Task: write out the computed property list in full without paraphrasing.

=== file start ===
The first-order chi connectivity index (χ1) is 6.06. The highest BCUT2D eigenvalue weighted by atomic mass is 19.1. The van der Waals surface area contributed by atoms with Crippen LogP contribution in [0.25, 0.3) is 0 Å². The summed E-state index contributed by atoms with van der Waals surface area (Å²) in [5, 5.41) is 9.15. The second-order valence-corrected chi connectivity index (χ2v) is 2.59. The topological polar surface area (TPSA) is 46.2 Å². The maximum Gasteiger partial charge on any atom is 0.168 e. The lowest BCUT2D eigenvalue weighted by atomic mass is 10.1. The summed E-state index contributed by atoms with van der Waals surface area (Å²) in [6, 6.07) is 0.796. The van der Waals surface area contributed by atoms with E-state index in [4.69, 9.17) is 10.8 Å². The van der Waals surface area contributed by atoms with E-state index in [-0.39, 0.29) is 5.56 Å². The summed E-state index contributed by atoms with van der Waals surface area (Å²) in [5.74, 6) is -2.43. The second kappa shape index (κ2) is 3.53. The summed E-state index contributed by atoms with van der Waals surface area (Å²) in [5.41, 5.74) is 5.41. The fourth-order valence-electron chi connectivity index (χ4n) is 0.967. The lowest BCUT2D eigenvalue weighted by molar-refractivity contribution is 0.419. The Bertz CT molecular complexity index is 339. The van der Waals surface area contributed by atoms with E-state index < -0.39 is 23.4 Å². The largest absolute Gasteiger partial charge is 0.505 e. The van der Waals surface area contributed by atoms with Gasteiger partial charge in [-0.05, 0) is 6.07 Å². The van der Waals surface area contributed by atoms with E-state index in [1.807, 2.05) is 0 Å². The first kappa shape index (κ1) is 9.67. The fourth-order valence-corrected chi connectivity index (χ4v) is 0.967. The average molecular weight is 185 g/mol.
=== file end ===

The first-order chi connectivity index (χ1) is 6.06. The highest BCUT2D eigenvalue weighted by atomic mass is 19.1. The van der Waals surface area contributed by atoms with Crippen LogP contribution in [0.25, 0.3) is 0 Å². The summed E-state index contributed by atoms with van der Waals surface area (Å²) in [5, 5.41) is 9.15. The second-order valence-corrected chi connectivity index (χ2v) is 2.59. The topological polar surface area (TPSA) is 46.2 Å². The maximum Gasteiger partial charge on any atom is 0.168 e. The lowest BCUT2D eigenvalue weighted by atomic mass is 10.1. The summed E-state index contributed by atoms with van der Waals surface area (Å²) in [6, 6.07) is 0.796. The van der Waals surface area contributed by atoms with E-state index in [4.69, 9.17) is 10.8 Å². The van der Waals surface area contributed by atoms with E-state index in [-0.39, 0.29) is 5.56 Å². The summed E-state index contributed by atoms with van der Waals surface area (Å²) in [5.74, 6) is -2.43. The second kappa shape index (κ2) is 3.53. The summed E-state index contributed by atoms with van der Waals surface area (Å²) in [5.41, 5.74) is 5.41. The fourth-order valence-electron chi connectivity index (χ4n) is 0.967. The lowest BCUT2D eigenvalue weighted by molar-refractivity contribution is 0.419. The Bertz CT molecular complexity index is 339. The van der Waals surface area contributed by atoms with E-state index < -0.39 is 23.4 Å². The largest absolute Gasteiger partial charge is 0.505 e. The van der Waals surface area contributed by atoms with Gasteiger partial charge in [-0.05, 0) is 6.07 Å². The van der Waals surface area contributed by atoms with E-state index in [1.807, 2.05) is 0 Å². The first kappa shape index (κ1) is 9.67. The fourth-order valence-corrected chi connectivity index (χ4v) is 0.967. The average molecular weight is 185 g/mol.